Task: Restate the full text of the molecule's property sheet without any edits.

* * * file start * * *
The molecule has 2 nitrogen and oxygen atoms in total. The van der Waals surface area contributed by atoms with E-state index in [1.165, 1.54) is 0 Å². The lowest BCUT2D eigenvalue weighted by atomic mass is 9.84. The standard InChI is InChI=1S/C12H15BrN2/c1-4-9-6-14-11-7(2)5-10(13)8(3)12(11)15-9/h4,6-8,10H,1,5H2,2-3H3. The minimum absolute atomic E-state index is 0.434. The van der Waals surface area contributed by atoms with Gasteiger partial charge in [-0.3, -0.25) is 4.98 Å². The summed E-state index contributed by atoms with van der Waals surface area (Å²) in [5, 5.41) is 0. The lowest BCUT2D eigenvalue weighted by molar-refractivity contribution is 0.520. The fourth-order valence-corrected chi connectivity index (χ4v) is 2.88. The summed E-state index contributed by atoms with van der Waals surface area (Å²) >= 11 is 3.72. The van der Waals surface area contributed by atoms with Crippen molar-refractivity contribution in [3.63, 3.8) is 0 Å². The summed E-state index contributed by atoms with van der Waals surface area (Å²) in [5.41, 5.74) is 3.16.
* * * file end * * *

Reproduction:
The molecule has 2 nitrogen and oxygen atoms in total. The van der Waals surface area contributed by atoms with E-state index in [1.165, 1.54) is 0 Å². The lowest BCUT2D eigenvalue weighted by atomic mass is 9.84. The standard InChI is InChI=1S/C12H15BrN2/c1-4-9-6-14-11-7(2)5-10(13)8(3)12(11)15-9/h4,6-8,10H,1,5H2,2-3H3. The minimum absolute atomic E-state index is 0.434. The van der Waals surface area contributed by atoms with Gasteiger partial charge in [-0.3, -0.25) is 4.98 Å². The summed E-state index contributed by atoms with van der Waals surface area (Å²) in [5, 5.41) is 0. The lowest BCUT2D eigenvalue weighted by molar-refractivity contribution is 0.520. The fourth-order valence-corrected chi connectivity index (χ4v) is 2.88. The summed E-state index contributed by atoms with van der Waals surface area (Å²) >= 11 is 3.72. The van der Waals surface area contributed by atoms with Crippen molar-refractivity contribution in [3.63, 3.8) is 0 Å². The summed E-state index contributed by atoms with van der Waals surface area (Å²) in [5.41, 5.74) is 3.16.